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Political notebook: Ford says governor’s COVID-19 executive orders have overreached

As some state representatives are meeting to discuss action needed during the COVID-19 pandemic, N.C. Senate members are participating in virtual meeting with their caucus, said Sen. Carl Ford, R-33.

The meetings are largely focused on unemployment and looking at the state constitution to ensure Gov. Roy Cooper is in compliance when issuing executive orders. One of Ford’s concerns are the emergency powers that gives the governor, county commission chairs and mayors the ability to make decisions without a discussion or a vote.

Ford said constituents have contacted him, saying they think the governor’s action in ordering businesses to shut down has been an overreach. Business owners have contacted him to say they are barely hanging on now, Ford said. If the closures of dine-in restaurants continues for another four to six weeks, those restaurants could go out of business.

Ford said Cooper didn’t propose any action to amend the state constitution because legislators would have to vote on changes, put it on the fall ballot and come back to meet, similar to voter identification. He said the governor should have called the General Assembly back into session to discuss and vote, which could have been done in a day or two. It would allow state leaders to get “a taste of what people are thinking all over the state.”

The state senator said he understands the importance of public health and safety but says there will be other problems if the economy doesn’t restart soon.

On a daily basis, Ford said, he is flooded with calls, emails and Facebook messages about people trying to file for unemployment and struggling to get through the system.

“People are hurt and they need help,” Ford said. “We’re trying our best to help them out.”

Ford said he wants the stay-at-home order to be completed at the end of the month. If it needs to be extended, businesses should be allowed to slowly open up, such as a restaurant allowing to operate at 50% capacity.

Ford said the Division of Employment Security needed extra resources and a group of Republican senators, including him, reached out to Tony Copeland, Department of Commerce secretary, to see what they could do to help. Their letter was sent on April 2 and signed by 20 senators.

“We continue to hear daily, if not hourly, from our constituents about the ways in which the Commerce Department’s unemployment benefits system cannot respond adequately to the rapid increase in unemployment claims,” the letter stated. “These citizens are rightfully anxious about their newly desperate circumstances.”

The senators ask what has been done to increase manpower and technology and if the entire workforce of the Department of Commerce should be repurposed to the Employment Security division. They asked what assistance is needed before they return to session on April 28.

Ford said the department hasn’t made needed changes, like adding service hours, call centers and employees to assist people filing for unemployment benefits.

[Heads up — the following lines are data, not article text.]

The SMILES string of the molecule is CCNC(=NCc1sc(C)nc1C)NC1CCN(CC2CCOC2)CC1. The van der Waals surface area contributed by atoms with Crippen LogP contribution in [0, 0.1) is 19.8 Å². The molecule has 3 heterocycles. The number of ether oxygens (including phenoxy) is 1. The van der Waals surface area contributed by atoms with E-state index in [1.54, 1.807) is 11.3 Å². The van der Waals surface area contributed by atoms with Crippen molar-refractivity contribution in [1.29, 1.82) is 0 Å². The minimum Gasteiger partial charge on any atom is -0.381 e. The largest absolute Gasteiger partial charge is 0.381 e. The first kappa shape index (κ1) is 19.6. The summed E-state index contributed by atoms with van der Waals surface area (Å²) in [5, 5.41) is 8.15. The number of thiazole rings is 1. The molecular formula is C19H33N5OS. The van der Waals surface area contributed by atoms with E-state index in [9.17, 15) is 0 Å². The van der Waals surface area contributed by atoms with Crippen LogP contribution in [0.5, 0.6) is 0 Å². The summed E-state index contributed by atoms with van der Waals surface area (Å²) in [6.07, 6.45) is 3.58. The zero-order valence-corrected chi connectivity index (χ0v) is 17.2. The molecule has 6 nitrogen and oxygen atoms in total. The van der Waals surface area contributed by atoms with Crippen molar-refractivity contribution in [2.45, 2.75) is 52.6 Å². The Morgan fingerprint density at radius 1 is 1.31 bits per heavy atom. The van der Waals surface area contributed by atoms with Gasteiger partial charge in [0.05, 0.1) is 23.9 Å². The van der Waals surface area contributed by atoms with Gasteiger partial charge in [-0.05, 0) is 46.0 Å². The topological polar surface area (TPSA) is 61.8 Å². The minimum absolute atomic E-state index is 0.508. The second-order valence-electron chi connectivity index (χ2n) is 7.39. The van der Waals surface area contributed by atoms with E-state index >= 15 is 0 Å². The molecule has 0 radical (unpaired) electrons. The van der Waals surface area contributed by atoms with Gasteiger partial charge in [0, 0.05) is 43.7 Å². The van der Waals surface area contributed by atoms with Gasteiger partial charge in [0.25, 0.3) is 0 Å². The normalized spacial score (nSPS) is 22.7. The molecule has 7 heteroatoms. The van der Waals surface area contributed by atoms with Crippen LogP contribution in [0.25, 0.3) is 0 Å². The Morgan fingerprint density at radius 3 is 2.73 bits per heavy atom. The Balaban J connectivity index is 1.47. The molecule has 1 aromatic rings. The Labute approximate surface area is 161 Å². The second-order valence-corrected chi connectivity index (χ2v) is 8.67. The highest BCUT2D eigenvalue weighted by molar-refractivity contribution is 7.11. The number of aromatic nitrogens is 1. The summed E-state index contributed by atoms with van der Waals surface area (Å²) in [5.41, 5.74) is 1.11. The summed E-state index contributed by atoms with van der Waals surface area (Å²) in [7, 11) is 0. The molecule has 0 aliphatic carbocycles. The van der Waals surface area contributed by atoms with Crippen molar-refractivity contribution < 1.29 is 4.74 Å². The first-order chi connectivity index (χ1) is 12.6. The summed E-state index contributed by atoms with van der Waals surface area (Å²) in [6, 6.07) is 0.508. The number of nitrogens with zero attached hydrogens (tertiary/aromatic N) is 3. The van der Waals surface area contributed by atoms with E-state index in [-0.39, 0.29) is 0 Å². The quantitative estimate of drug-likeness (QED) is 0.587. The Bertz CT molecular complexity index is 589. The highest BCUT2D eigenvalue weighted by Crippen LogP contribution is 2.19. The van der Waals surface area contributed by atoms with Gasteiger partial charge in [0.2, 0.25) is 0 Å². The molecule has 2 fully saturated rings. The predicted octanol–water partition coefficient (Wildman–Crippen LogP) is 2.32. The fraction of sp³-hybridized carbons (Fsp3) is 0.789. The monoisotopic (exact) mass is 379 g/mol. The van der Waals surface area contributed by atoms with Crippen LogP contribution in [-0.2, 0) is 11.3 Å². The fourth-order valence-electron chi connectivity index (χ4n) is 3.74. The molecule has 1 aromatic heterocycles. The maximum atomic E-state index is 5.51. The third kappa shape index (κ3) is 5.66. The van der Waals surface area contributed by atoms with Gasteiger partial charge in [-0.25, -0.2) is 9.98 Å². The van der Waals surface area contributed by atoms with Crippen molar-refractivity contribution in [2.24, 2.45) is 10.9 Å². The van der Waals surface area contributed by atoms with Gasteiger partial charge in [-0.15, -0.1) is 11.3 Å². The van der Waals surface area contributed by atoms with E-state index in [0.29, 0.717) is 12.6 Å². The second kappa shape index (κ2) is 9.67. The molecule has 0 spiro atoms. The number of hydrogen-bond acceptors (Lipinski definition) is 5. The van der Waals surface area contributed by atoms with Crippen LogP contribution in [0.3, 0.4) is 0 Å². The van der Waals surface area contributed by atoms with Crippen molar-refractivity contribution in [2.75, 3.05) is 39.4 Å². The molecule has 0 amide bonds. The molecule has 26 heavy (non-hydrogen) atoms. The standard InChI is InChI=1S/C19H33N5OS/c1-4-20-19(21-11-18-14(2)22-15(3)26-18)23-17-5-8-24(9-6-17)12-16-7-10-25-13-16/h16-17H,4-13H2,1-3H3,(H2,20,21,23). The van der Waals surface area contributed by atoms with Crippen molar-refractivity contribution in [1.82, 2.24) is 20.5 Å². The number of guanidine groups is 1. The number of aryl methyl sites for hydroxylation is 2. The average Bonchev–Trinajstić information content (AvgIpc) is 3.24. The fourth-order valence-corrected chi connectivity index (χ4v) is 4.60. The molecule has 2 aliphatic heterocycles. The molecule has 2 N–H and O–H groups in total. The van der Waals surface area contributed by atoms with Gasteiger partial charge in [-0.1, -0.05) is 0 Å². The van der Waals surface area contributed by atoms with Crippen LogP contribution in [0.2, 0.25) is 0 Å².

“Lord, do we have a mess, a first-class mess,” he said.”It’s not working very well in that department.”

Lockhart Taylor, assistant secretary for N.C. Employment Security, said during the House Economic Support Working Group meeting last week 200 extra people were being added to assist those filing and was sharing a frequently asked questions document with answers to help constituents. He admitted the department’s server has been overwhelmed with the amount of claims and that he understood frustrations.

As of Saturday, more than 475,000 people have filed for unemployment and cited COVID-19.

Berger, Moore push for DMV inspection deadline extension

Senate Leader Phil Berger, R- 30, and and House Speaker Tim Moore, R-111, issued a joint statement Thursday about extending vehicle inspection deadlines.

The two wrote they support passage of legislation to extend the deadlines when the General Assembly reconvenes.

“Until such legislation passes, we support bureaucratic flexibility on compliance with the existing deadlines,” they wrote. “Based on our communications with the Executive Branch, we understand that the Department of Public Safety and State Highway Patrol are doing just that by not prioritizing enforcement.”

Berger and Moore said they continue to work with Gov. Roy Cooper’s team to identify and resolve issues facing North Carolinians in the COVID-19 crisis.

Tillis announces funding to assist health care providers

U.S. Senator Thom Tillis, R-N.C., announced the U.S. Department of Health and Human Services will award more than $919 million in grants to 6,906 health care providers and health systems in North Carolina to assist with the COVID-19 response.

North Carolina’s health care providers are on the frontlines, working around the clock to combat COVID-19 and we must ensure they have the resources they need,” Tillis said. “The first round of funding provides more than $900 million to our health care providers that are keeping us safe, and I will continue to work on bipartisan basis to get our country through this “crisis.”

The funding comes from the Coronavirus Aid, Relief, and Economic Security (CARES) Act, that was passed overwhelmingly by Congress last month.

It will support health care-related expenses or lost revenue attributed to coronavirus and ensure uninsured Americans can get the testing and treatment they need without receiving a surprise bill from a provider.



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